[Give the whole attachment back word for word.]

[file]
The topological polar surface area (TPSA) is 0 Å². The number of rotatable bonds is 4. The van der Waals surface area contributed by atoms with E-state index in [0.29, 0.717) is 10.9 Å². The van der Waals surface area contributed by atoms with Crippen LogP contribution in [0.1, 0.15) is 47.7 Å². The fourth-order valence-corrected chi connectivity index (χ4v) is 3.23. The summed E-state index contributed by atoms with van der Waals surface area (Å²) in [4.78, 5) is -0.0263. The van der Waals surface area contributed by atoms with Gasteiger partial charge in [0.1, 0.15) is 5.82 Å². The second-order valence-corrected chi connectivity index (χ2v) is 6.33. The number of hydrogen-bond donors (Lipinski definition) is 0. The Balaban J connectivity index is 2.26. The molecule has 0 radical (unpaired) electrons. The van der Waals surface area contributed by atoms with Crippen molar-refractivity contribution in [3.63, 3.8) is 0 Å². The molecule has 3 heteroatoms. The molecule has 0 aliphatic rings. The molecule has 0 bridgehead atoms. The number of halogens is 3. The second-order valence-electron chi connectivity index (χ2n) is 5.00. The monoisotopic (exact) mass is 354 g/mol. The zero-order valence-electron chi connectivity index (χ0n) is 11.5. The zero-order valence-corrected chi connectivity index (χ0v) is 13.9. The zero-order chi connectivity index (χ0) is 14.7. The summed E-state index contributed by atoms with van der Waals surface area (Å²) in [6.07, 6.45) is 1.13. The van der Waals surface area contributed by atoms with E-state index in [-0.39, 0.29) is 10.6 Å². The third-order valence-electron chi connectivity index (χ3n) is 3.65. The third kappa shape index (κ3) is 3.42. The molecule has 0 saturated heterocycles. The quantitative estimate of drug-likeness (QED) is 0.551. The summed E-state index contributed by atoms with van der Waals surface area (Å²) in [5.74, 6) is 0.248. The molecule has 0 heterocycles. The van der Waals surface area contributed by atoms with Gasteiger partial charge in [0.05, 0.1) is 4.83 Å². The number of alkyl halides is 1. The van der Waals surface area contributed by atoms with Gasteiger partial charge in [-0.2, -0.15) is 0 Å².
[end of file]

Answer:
The topological polar surface area (TPSA) is 0 Å². The number of rotatable bonds is 4. The van der Waals surface area contributed by atoms with E-state index in [0.29, 0.717) is 10.9 Å². The van der Waals surface area contributed by atoms with Crippen LogP contribution in [0.1, 0.15) is 47.7 Å². The fourth-order valence-corrected chi connectivity index (χ4v) is 3.23. The summed E-state index contributed by atoms with van der Waals surface area (Å²) in [4.78, 5) is -0.0263. The van der Waals surface area contributed by atoms with Gasteiger partial charge in [0.1, 0.15) is 5.82 Å². The second-order valence-corrected chi connectivity index (χ2v) is 6.33. The number of hydrogen-bond donors (Lipinski definition) is 0. The Balaban J connectivity index is 2.26. The molecule has 0 radical (unpaired) electrons. The van der Waals surface area contributed by atoms with Crippen molar-refractivity contribution in [3.63, 3.8) is 0 Å². The molecule has 3 heteroatoms. The molecule has 0 aliphatic rings. The molecule has 0 bridgehead atoms. The number of halogens is 3. The second-order valence-electron chi connectivity index (χ2n) is 5.00. The monoisotopic (exact) mass is 354 g/mol. The zero-order valence-electron chi connectivity index (χ0n) is 11.5. The zero-order valence-corrected chi connectivity index (χ0v) is 13.9. The zero-order chi connectivity index (χ0) is 14.7. The summed E-state index contributed by atoms with van der Waals surface area (Å²) in [6.07, 6.45) is 1.13. The van der Waals surface area contributed by atoms with E-state index in [-0.39, 0.29) is 10.6 Å². The third-order valence-electron chi connectivity index (χ3n) is 3.65. The third kappa shape index (κ3) is 3.42. The molecule has 0 saturated heterocycles. The quantitative estimate of drug-likeness (QED) is 0.551. The summed E-state index contributed by atoms with van der Waals surface area (Å²) in [5.74, 6) is 0.248. The molecule has 0 heterocycles. The van der Waals surface area contributed by atoms with Gasteiger partial charge in [0.05, 0.1) is 4.83 Å². The number of alkyl halides is 1. The van der Waals surface area contributed by atoms with Gasteiger partial charge in [-0.2, -0.15) is 0 Å².